After the initial “you’re not going to die” high, my brain kicks into overdrive. I start analyzing everything Dr. Warr said. Was he lying to me? When we were ready to leave, he asked me to fill out a patient feedback form. I mean, that would be absurd, telling a patient a bunch of lies just to get a good score, right? Right. If anything, he picked me to do it (even though he said he just does all his patients one after the other so there’s no chance of picking and choosing) because he did have good news.
I wake up at 4 a.m. having a panic attack. I feel like I’m going to vomit, I’m shivering, and I can’t stop thinking about, well, everything that could possibly go wrong. I’m past the point of weeping. Instead, I’m frustrated. What the fuck is this? Stop it, brain! Just stop it!
I take an Ativan. It doesn’t do anything. I think about taking another one. I really want to take another one. Should I take another one? No. If I’m already dependent on these things… No. I won’t.
I sleep poorly for the rest of the night. I can’t get out of bed in the morning. Kevin gets up, takes care of Morrigan. I can hear the babies rustling around in their cribs. I don’t want to leave the bed. I clutch my stomach.
Isn’t Zoloft supposed to help? What if it’s making the anxiety worse? Is that a possible side effect? Will I have to find another one?
I google Zoloft and find out that anxiety might get worse before lifting after a couple weeks.
Well, that’s just fucking fantastic. Expecting a magical, instantaneous cure isn’t realistic, but it’s still maddening. I suppose I can regard this as another illness I have to deal with, but I hate it. I just want to be whole and well and get out of bed and grab life by the balls and be the strong woman everyone keeps telling me they think I am.
But I feel like a fraud.
Kevin comes in. “You’re going to beat this,” he says for the thousandth time. “I know it. It’s going to suck for a while, but then it’s going to get better.” I don’t know what I would do if I didn’t have him telling me that every time I get afraid. It’s already hard enough.
“Your daughters need you,” he says.
That’s enough. I get out of bed. I go into the nursery. The babies are smiling and giggling, as they always are in the morning.
It helps. Maybe just a little, but it helps.
The crying, the tears, the fear–it makes my brain hurt. Like my amygdala is bruised and battered from the extreme emotions I’m slamming into it.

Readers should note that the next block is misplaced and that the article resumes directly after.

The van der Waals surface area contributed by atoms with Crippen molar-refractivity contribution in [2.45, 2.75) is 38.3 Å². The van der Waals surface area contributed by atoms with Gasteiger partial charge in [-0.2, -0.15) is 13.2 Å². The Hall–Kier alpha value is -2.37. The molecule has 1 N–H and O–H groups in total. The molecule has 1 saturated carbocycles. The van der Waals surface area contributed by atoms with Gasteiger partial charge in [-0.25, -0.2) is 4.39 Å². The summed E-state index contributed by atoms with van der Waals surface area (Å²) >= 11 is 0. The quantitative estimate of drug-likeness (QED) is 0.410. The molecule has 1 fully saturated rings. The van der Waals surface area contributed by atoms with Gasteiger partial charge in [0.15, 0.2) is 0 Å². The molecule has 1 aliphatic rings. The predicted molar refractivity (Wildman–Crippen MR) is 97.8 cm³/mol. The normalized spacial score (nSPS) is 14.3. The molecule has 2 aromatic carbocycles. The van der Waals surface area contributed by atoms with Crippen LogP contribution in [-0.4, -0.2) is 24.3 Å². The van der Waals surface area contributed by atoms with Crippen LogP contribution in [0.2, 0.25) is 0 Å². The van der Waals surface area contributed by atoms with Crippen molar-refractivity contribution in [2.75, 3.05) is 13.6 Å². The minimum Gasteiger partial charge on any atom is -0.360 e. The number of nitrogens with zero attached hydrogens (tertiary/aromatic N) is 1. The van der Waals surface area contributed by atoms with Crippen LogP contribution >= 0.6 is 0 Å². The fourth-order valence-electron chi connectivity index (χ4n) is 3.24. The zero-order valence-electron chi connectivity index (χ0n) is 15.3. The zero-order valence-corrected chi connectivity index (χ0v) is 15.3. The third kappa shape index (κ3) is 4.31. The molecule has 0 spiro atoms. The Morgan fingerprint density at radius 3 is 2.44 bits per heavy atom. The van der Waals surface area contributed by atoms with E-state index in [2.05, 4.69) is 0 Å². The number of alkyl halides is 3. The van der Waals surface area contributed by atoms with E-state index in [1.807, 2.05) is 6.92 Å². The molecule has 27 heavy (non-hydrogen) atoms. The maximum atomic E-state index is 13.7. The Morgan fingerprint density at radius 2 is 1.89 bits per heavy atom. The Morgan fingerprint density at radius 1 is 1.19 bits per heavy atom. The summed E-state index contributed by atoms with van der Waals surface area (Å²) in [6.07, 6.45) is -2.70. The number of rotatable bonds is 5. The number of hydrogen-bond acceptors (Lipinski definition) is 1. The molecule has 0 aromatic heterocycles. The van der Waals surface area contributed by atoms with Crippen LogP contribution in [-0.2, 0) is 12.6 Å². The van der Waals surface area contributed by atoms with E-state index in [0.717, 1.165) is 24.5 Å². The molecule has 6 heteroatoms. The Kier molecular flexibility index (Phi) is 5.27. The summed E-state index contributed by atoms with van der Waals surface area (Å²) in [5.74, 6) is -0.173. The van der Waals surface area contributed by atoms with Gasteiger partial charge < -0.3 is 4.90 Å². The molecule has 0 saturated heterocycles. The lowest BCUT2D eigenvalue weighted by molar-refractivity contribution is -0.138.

It’s not just the threat of death that sends my anxiety sky-high. It’s every little twinge. Do I have a headache now? I thought I didn’t when they asked, but my brain hurts. Maybe it’s because I’m not sleeping well or because I’m so tense, or maybe I need a brain MRI like Dr. Cho said.
My memories are sinister now. The pregnancy–all those little aches and pains that I know now weren’t pregnancy aches and pains but the tumors.
When I was a few weeks along, my shoulder started hurting. I started doing the exercises from the book 7 Steps to a Pain-Free Life, but they weren’t helping. I went into have prenatal massages. The next day after the third one, my shoulder hurt so bad I couldn’t move it. It was excruciating. I thought she’d overworked it, but now I know it was a tumor–Dr. Warr said there’s one in my clavicle.
I also had a burning, stabbing pain in my abdomen up near my ribcage (although everything was up near my ribcage at the end). I thought it was muscles being twisted out of alignment. I would sit on the couch with an ice pack, and it would sometimes subside, sometimes not. Now I’m pretty sure it was the liver tumor.
It’s frightening. Everything has been ruined. All the excitement, the resigned determination to get through the pain to have my beautiful twin girls. The memories are no longer tinged with happiness and anticipation. They’re tinged with ugly foreboding.
The days are hard. The nights are hard. Mom and Dad are coming. Once they’re here, I can collapse into bed and not worry about having to help take care of the children.
I have a dream that Kevin started coughing up blood but didn’t tell anyone. I wake to another panic attack.
I’m scrolling through Facebook listlessly, as I do quite frequently. Someone has shared a post that says, “Insulin isn’t a luxury for diabetics!”
I’m so tired of American politics is my first thought. I’m glad I’m in Canada, even though drugs aren’t free here is my second. I don’t know how we would pay for this if we were in the U.S. I have a good job, so I’d have decent health insurance. The immunoboosters are going to be expensive as it is.
This is like diabetes. It settles over me. Sixty, seventy? years ago, diabetes was a death sentence. Someone who got it would be as terrified as I am when insulin was first developed. But now, nobody dies from it. They get insulin, they take it every day, and they live with little to no restrictions.
The thought that I’m living on borrowed time lifts from my shoulders. It’s not. Modern medicine has found a way to manage this. I will always have this, but a diabetic will always have insulin. And I don’t have to take my medication every day, only every three weeks. As time goes on, maybe they’ll develop a way for me to take it at home and not in the hospital. Medicine will continue to advance, and it won’t be as frightening of a disease as it once was.
My brother continues the reassurance. “Have you ever had the flu? Chicken pox? Mumps and not even know it? Modern medicine is keeping us going. It’s advancing every day. They’re testing nanobots that will eradicate cancer, you know?”
OK, Chris, ok. I get it. Nanobots. He always makes me smile.
Maybe it’s naive to compare this to diabetes, the flu, chicken pox. Maybe it’s too simplistic. But if it gets me through the days, out of bed and engaging in life again, isn’t it worth whatever simple naivete I’ve latched onto?